Taekwondo a Path to Excellence by Doug Cook

By | July 21, 2017

“Taekwondo a path to excellence” by Doug Cook is an exceptional book for martial artists, not just those who practice taekwondo. The subtitle of this book is “Achieving Physical and Spiritual Enrichment Through Disciplined Practice,” and while Cook’s specific practice is the art of taekwondo from Korea, I believe much of what he writes is applicable to any martial art, regardless of style or country of origin. This is not a technique book, but rather a text that shares the author’s journey and how taekwondo positively impacted his life.

Through Cook’s journey, this book explores taekwondo and can stimulate others to explore their own martial art path. Yes, I do believe those who practice the Korean arts will enjoy this book the most. I personally do not do taekwondo, but my experiences with my chosen art of hapkido are similar, and when Cook wrote about his trips to Korea, it reminded me of my time in the Land of the Morning Calm. (Not to mention, it made me a bit homesick to return)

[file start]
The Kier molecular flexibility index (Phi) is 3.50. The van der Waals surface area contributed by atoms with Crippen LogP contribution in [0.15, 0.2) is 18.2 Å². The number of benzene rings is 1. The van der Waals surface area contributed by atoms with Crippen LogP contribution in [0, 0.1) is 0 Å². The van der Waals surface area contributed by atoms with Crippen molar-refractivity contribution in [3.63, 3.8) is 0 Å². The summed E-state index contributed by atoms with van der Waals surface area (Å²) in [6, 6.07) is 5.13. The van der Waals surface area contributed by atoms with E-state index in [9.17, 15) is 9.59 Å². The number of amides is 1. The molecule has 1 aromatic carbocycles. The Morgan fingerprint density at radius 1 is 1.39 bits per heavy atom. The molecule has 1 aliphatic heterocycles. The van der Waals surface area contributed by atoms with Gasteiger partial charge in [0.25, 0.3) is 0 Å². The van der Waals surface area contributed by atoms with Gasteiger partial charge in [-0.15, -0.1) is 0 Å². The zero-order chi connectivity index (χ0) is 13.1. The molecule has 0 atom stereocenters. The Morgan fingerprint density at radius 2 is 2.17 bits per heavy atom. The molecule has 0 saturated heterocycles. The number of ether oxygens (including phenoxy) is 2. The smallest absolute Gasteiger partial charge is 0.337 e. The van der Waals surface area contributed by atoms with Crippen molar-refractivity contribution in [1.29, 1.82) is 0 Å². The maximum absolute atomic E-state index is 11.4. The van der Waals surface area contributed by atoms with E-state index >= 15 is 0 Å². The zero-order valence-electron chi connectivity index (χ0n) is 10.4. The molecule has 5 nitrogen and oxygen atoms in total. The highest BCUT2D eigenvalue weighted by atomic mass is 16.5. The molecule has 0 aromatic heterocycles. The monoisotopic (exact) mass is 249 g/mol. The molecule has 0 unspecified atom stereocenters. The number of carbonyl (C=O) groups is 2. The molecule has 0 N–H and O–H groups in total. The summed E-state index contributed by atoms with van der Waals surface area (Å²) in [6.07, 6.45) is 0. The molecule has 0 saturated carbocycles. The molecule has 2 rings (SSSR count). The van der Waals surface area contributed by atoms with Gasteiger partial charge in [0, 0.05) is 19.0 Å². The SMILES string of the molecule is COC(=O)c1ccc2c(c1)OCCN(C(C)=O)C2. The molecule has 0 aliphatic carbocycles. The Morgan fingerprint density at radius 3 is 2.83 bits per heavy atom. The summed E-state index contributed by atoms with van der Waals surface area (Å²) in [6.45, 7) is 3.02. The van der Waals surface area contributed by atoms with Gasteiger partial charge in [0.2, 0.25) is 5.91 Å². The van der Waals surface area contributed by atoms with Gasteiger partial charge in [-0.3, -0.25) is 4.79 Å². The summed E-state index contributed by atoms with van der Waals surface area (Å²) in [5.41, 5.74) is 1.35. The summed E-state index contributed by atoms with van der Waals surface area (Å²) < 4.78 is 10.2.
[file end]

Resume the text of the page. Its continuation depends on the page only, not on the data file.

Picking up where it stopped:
The book is divided into seven parts. Part One focuses on what taekwondo is. The author explains it as more than just striking and kicking, and I found myself agreeing with much, especially the importance of “Do.” The second part explains a bit of history of taekwondo, including a bit of Korean history. Part Three addresses becoming a steadfast practitioner of the art. I really liked this part and think most practitioners can relate the author’s message to their own practice, regardless of art. The fourth section of the book has some very good advice aimed at beginners. Since we are all beginners at some part of our art, this chapter is good for everyone, but especially those starting their journey. Part Five is more personal to the author regarding his students, colleagues, and experiences. I found it an inspiring chapter. Part Six is fairly short, but provides some wisdom regarding the economics of the martial arts, something anyone who wants to make their living by teaching must deal with. Finally, Part Seven, relays some of the experiences of the author on his training trips to Korea. Those practicing Korean arts that have not yet traveled to Korea may be inspired by this chapter to journey themselves to their art’s country of origin. As I mentioned, it made me think of my time there and made me yearn for my next visit.

This was an enjoyable well written book that prompted me to ponder my own journey in the martial arts. I think it is a valuable book for martial artists, especially those that practice taekwondo or other Korean arts. Definitely recommended reading for all taekwondo stylists.


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